Using compound muscle action potentials after train spinal stimulation
, intraoperative motor functional monitoring was performed during thoracic and thoracolumbar spinal surgery.
This study was designed to clarify the clinical usefulness of train spinal stimulation
and to determine the critical point of compound muscle action potential
change at which neurologic injury during surgery occurs.
Summary of Background Data.
In 1995 the authors reported that train spinal stimulation
allows for the recording of compound muscle action potentials, even in animals and humans under general anesthesia. The facilitative effect of train stimulation
overcomes the suppressive effects of anesthetics and allows potentials to pass through synapses, thereby enabling a reliable recording of lower extremity compound muscle action potential
Multisegmental recording of compound muscle action potentials after train spinal stimulation
was conducted on 34 patients undergoing surgical treatment for thoracic or thoracolumbar lesions. During surgery, train stimuli (5 pulse, Interstimular Interval: 1 ms) were administered using an epidural electrode introduced transcutaneously. Compound muscle action potentials were recorded from a total of 128 muscles. Anesthesia was maintained using fentanyl and propofol or nitrous oxide with or without isoflurane. Muscle relaxation was attained mainly by controlled infusion of vecuronium bromide. The percent occurrence of recordable compound muscle action potentials was determined, and the potential changes were correlated with changes in muscle strength.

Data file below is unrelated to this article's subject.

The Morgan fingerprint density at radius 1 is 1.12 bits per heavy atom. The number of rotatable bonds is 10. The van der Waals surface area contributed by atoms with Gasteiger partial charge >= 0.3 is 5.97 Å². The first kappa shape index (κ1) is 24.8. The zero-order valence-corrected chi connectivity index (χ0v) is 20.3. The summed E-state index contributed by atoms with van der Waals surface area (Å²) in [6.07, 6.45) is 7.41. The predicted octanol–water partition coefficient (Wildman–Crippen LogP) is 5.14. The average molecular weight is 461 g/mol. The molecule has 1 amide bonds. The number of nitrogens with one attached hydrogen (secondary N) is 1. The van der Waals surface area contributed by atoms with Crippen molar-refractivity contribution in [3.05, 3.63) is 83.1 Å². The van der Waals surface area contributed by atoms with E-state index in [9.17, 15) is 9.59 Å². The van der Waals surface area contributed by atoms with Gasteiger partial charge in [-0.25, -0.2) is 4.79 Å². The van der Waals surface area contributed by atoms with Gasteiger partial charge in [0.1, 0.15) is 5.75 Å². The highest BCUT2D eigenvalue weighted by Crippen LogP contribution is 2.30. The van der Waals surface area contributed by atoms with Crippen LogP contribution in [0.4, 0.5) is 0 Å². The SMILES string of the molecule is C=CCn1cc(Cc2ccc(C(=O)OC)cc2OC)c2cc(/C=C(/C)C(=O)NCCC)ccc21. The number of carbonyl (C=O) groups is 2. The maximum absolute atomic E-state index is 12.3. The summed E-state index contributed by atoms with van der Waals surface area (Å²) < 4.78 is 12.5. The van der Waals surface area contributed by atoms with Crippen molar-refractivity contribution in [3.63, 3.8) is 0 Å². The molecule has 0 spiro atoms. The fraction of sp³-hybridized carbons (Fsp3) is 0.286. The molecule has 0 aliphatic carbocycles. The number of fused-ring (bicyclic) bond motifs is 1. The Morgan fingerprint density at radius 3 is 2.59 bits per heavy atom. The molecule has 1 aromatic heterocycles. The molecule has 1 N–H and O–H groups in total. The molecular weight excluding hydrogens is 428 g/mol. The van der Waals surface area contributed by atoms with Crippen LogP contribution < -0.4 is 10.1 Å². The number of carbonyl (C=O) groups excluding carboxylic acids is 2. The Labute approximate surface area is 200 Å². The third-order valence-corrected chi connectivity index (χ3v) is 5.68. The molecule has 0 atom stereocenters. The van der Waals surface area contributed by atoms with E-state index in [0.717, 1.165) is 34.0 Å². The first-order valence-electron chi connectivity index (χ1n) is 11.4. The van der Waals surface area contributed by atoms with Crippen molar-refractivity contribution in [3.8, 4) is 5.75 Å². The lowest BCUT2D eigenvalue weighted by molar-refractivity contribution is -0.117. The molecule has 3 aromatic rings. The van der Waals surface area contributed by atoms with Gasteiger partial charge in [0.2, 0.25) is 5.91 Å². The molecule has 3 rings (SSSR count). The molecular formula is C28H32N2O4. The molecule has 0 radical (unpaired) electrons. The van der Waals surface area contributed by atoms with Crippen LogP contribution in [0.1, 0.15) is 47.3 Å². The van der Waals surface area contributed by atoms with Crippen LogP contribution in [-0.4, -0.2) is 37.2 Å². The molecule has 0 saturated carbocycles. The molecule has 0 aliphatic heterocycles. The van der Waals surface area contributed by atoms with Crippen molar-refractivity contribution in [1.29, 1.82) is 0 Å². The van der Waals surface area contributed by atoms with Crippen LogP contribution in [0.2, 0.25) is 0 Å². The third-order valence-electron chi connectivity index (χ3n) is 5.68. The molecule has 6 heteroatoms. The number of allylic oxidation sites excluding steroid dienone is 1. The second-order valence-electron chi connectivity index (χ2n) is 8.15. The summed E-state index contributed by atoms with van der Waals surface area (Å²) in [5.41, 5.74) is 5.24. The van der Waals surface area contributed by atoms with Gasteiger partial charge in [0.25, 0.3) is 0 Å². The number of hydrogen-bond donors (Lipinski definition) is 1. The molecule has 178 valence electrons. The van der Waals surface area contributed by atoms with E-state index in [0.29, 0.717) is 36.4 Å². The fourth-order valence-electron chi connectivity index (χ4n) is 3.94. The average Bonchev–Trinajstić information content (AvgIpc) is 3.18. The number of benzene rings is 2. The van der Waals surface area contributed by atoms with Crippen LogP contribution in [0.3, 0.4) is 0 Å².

Compound muscle action potentials could be recorded from at least one muscle in 94% of the patients, even in most patients with severe motor dysfunction. The compound muscle action potential
changes before and after surgical maneuver were divided into four grades. All compound muscle action potential
changes in deteriorated muscles belonged to Grade 2 (a 10% latency delay) or Grade 3 (disappearance).
The success rate in obtaining muscle potentials was greatly enhanced when all of the following methods were used: train spinal stimulation
, anesthetic with weak suppressive effect, multiple muscle recording, and percutaneous introduction of epidural electrode. The critical point of compound muscle action potential
change should be defined as a 10% latency delay or disappearance. Multisegmental muscle potential after train spinal stimulation
is the most appropriate method for thoracic and thoracolumbar spinal surgery.